Anonymous Coward | more than 7 years ago | (#17806408)

I think it's awfully convenient how the Hubble telescope's camera periodically "shuts down" like this. Could it be the Hubble saw something the government doesn't want us to see?

We need data feeds from taxpayer-funded equipment like the Hubble to be made freely available so that the public can make their own decisions about the information being gathered.

I'm inclined to trust NASA for the most part, but in this day and age, what with Habeas Corpus being eroded away, you can't be too careful.

Re:Can we trust NASA? (1)

prelelat (201821) | more than 7 years ago | (#17806528)

Do you know what the Habeas Corpus usually means?

"Latin for a court petition which orders that a person being detained be produced before a judge for a hearing to decide whether the detention is lawful. Habeas corpus is a basic individual right against arbitrary arrest and imprisonment"

are you saying that NASA wants to unlawfully imprison you?

You keep using that word... (1)

insanarchist (921436) | more than 7 years ago | (#17806740)

...I do not think it means what you think it means.

Re:Can we trust NASA? (4, Interesting)

teridon (139550) | more than 7 years ago | (#17806902)

Dear Troll,

The HST Data Archive (HDA) [stsci.edu] has always been available to the public, albeit after a one-year "proprietary rights" period.

dear advanced computer user. (2, Funny)

Anonymous Coward | more than 7 years ago | (#17806942)

by "public data" he means 8mb JPGs with color and false color correction emailed to him at troll@aol.com

Re:Can we trust NASA? (0)

Anonymous Coward | more than 7 years ago | (#17806960)

What the heck makes you think that its 'convenient'? As an astronomer, I'd say it's freakin' inconvenient....

Safe Mode w/ Networking (-1, Redundant)

writermike (57327) | more than 7 years ago | (#17806410)

Just a suggestion: If they reboot into the boot menu and choose "Safe Mode with Networking" then the telescope might be able to authenticate into the domain and we'd be able to RDP into the optics and pwn it.

Just a suggestion.

They should just hit F8 on startup (4, Funny)

Anonymous Coward | more than 7 years ago | (#17806416)

and choose "Last known good configuration."

Re:They should just hit F8 on startup (0)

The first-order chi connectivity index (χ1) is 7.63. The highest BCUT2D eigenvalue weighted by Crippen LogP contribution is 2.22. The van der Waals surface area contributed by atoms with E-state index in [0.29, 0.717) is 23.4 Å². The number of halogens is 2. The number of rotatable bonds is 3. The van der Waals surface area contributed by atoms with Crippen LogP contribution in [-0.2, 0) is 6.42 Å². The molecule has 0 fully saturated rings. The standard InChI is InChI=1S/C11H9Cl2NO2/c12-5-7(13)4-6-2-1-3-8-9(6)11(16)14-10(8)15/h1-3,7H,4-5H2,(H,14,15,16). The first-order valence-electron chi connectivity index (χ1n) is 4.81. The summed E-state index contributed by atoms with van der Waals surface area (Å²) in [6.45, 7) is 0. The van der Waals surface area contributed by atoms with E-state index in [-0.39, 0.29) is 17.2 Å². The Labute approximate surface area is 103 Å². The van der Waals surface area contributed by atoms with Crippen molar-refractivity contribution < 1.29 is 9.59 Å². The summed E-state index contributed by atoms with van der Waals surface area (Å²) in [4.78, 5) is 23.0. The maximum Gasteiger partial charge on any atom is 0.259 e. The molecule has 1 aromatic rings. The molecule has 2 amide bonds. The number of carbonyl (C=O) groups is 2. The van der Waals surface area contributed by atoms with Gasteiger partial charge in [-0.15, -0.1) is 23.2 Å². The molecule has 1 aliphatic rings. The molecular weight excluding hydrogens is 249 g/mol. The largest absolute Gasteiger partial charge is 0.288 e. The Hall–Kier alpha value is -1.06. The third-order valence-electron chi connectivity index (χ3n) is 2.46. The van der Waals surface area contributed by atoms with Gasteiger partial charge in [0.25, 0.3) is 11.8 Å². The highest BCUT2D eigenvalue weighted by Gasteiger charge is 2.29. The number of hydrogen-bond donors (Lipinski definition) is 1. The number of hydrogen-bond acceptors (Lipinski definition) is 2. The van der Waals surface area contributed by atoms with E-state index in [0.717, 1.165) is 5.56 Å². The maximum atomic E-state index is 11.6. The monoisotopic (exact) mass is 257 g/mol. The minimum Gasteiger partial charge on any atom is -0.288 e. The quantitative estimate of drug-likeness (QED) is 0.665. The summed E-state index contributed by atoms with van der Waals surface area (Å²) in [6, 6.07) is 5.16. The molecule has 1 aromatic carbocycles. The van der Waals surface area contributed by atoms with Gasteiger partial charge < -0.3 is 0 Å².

Anonymous Coward | more than 7 years ago | (#17807806)

Sounds like they tried a Vista upgrade and couldn't find the serial number.

Re:They should just hit F8 on startup (1)

zCyl (14362) | more than 7 years ago | (#17809022)

You'd better hope that's a really good bluetooth keyboard.

"Aging" (0)

Anonymous Coward | more than 7 years ago | (#17806430)

Well ya, it's aging. So is everything else in the universe, at the rate of one second per second. Geez I hate it when reporters use that word to make something sound old.

Re:"Aging" (1, Funny)

Anonymous Coward | more than 7 years ago | (#17806530)

Well ya, it's aging. So is everything else in the universe, at the rate of one second per second. Geez I hate it when reporters use that word to make something sound old.

Well, they could call it "Saging," but it would make it sound disgusting or offtopic to 4-channers.

Re:"Aging" (1)

Andrew Kismet (955764) | more than 7 years ago | (#17806934)

futaba Sage = (slashcode)(-1, Offtopic);

Re:"Aging" (0)

Anonymous Coward | more than 7 years ago | (#17807386)

according to wikipedia [wikipedia.org] it is sageing, such that it will enter the earth's atmosphere sometime after 2010, because it can't age unless it reboosts. did you see what i did there.

Re:"Aging" (0)

Anonymous Coward | more than 7 years ago | (#17806766)

Ah... but in whose frame of reference?

Re:"Aging" (1)

Dunbal (464142) | more than 7 years ago | (#17808116)

at the rate of one second per second.

      Except for the stuff that is moving very very fast...

Re:"Aging" (0)

Anonymous Coward | more than 7 years ago | (#17808190)

'Aging' doesn't mean "becoming older," it means "becoming old". Participial form of the transitive verb 'age', meaning "to become old".

Re:"Aging" (1)

UncleTogie (1004853) | more than 7 years ago | (#17808208)

Well ya, it's aging. So is everything else in the universe, at the rate of one second per second.


Actually, I thought that all depended on how close to the speed of light you're traveling.....

this was obvious (2, Insightful)

rucs_hack (784150) | more than 7 years ago | (#17806434)

Since they have already said that repair missions to the hubble scope are off the agenda, sooner or later its going to die. There are replacements on the way anyhow.

Personally I think they should boost it into higher orbit so it stays safe for future space archeologists. The same bods who will eventually be interested in retreiving the Viking missions, and who knows, if we get fast enough ships, the voyagers.

Re:this was obvious (3, Informative)

cbcanb (237883) | more than 7 years ago | (#17806728)

There's one more Hubble repair mission to come (planned for Atlantis's final flight).

And despite future spacecraft like JWST, none of the planned replacements will cover the UV range.

Re:this was obvious (2, Informative)

rucs_hack (784150) | more than 7 years ago | (#17806862)

true, but there's not much will for that mission, one has already been cancelled, and I doubt this one will go ahead either

Re:this was obvious (1)

Midnight Thunder (17205) | more than 7 years ago | (#17809236)

true, but there's not much will for that mission, one has already been cancelled, and I doubt this one will go ahead either